On deportation strategy: I support an immigration system that secures our borders and makes sure that we are not a haven for criminal activity. Unfortunately, in our broken immigration system, we were seeing deportation orders extending to young people who had been brought here as children and had no criminal record. I have been supportive of the Obama Administration’s deferred action policy, as it has offered a temporary solution to preventing the deportation of young Americans who know no other country as their home, and are serving in our military or are attempting to realize their educational goals. I believe we need to make sure that our immigration enforcement system is not penalizing people with no criminal records and is not separating families. My opponent has previously backed “self-deportation” and has essentially supported making life so miserable for undocumented immigrants that they have no option but to leave our country. That is neither a humane or effective policy, and I believe we should secure our borders and pass fair immigration reform, not focus on making the day to day lives of undocumented immigrants unbearable.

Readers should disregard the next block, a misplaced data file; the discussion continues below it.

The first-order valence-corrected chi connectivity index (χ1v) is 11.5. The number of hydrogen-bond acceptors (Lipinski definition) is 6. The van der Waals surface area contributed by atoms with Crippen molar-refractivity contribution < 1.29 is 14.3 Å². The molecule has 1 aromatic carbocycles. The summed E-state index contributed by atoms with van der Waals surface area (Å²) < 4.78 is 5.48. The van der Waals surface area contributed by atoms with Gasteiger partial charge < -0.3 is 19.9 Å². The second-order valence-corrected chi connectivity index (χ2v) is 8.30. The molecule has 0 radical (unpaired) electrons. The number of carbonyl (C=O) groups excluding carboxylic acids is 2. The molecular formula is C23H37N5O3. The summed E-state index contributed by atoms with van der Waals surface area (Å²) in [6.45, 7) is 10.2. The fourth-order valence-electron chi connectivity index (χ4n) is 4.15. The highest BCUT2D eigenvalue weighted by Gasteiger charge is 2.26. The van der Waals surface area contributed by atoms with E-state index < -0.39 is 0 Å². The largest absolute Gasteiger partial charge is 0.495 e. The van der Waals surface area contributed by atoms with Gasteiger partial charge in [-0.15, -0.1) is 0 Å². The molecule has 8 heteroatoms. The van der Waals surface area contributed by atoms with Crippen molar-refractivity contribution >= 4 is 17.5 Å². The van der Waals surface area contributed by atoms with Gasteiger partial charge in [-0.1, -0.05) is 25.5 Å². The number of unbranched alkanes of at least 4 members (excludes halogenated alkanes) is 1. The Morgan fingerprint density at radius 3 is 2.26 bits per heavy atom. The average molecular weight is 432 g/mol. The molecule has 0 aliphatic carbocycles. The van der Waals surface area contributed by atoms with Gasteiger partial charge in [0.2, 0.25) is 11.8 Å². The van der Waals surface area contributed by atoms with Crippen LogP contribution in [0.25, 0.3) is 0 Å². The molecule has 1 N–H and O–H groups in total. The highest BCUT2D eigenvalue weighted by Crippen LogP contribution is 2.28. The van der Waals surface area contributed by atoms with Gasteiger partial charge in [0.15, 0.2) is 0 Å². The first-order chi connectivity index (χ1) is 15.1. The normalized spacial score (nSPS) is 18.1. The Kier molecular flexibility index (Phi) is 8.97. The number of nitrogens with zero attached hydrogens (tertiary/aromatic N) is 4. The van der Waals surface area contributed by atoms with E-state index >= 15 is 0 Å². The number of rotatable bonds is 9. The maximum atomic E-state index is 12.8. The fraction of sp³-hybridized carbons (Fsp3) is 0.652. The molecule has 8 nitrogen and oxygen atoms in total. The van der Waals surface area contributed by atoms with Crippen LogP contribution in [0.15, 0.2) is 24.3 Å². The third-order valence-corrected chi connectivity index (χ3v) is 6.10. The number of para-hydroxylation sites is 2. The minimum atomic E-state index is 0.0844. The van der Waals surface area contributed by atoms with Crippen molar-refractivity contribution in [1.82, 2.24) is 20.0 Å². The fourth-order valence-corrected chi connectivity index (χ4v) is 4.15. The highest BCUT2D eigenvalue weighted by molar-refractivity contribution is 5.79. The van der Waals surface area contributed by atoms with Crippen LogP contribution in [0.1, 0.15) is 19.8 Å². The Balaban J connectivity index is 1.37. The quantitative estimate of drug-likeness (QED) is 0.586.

On policing employers: We should crack down on businesses that break labor laws primarily with payroll audits. Companies have a responsibility to check the eligibility of their employees, and requiring them to follow the law in hiring practices will cut down on potential labor abuses and unsafe working conditions.